When Keith Baxter asked a salesman at a Milwaukee sporting-goods store for something stronger than 60-pound line, he wasn't dreaming of big fish. He was hoping to catch a face-melting solo—he needed the line for his PC-controlled, motorized guitar.
Baxter set out to build a different kind of guitar because he found the real thing too tough to learn. His solution: Automate the chords, and cut out the tricky finger work. That meant finding a way to quickly and accurately change the tension of the strings to match the proper notes, without having to press on the fingerboard. After trying other methods, he set three motors toward the back of the guitar. Each one pulls on a piece of fishing line. The lines in turn yank on springs tied to regular guitar strings. To change chords, he punches buttons on a keyboard, sending a signal to his computer, which then directs the work of the motors.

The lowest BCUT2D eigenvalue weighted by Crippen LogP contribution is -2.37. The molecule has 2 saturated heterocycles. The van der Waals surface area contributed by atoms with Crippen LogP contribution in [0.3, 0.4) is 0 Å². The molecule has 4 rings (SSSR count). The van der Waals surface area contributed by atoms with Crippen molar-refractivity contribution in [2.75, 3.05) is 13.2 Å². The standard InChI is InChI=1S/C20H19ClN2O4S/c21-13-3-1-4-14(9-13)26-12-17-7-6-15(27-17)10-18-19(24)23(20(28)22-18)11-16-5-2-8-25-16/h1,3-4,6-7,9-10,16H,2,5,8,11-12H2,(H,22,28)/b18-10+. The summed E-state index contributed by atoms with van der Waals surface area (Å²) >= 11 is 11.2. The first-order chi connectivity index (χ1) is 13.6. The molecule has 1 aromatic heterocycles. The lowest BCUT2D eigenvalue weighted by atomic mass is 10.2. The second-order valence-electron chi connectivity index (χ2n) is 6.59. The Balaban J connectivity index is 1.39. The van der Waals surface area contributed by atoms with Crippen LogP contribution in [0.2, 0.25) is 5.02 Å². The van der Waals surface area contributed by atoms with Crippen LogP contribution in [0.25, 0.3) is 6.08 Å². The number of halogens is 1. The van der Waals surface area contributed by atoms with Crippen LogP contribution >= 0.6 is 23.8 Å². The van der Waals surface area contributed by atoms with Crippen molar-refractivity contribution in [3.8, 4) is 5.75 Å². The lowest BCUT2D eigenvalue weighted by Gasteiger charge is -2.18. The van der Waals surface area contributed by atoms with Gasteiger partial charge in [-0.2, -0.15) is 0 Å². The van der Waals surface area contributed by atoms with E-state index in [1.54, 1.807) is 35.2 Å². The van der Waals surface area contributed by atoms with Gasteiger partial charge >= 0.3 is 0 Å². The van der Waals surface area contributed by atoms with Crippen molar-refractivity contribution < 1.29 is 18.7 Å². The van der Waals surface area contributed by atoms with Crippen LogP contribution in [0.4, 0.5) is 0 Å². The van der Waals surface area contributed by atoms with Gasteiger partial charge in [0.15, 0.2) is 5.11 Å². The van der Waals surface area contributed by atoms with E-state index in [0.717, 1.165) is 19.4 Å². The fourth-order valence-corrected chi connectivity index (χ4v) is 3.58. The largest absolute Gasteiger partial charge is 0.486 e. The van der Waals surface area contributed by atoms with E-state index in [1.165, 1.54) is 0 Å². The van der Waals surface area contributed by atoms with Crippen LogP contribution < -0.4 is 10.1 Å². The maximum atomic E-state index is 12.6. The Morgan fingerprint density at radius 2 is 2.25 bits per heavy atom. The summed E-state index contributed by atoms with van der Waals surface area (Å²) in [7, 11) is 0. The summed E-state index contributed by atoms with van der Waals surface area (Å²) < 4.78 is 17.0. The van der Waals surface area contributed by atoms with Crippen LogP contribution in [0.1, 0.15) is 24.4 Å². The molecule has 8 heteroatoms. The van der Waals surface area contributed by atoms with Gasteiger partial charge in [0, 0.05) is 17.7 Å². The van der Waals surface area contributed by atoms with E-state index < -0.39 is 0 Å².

Baxter says that, if played correctly, the 20-pound beast sounds just like a normal electric guitar. It might not impress Clapton, but its intricate design would make an engineer gently weep.
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The only problem with this is that it only has three strings. This limits the types of voicings and extended chords that you can play which require more strings than just three. So it really can't "play any chord you can play on a regular guitar."
I hope that guy got a patent. There is real money to be made here just but it in a box and make it work like a synthesizer/piano. Imagine enabling every piano player to play the guitar without having to learn anything new. Just put a few pedals in to toggle notes and chords. Oh and don't forget to make it compatible with standard Guitar accessories like effects pedals and stuff.
Actually this design is "attribute/non-commercial/share-alike open-source license", therefore free to be made/used/played by anybody with the ingenuity and time. As far as effects, pedals and midi conversion, it's output is pretty much that of a standard electric guitar.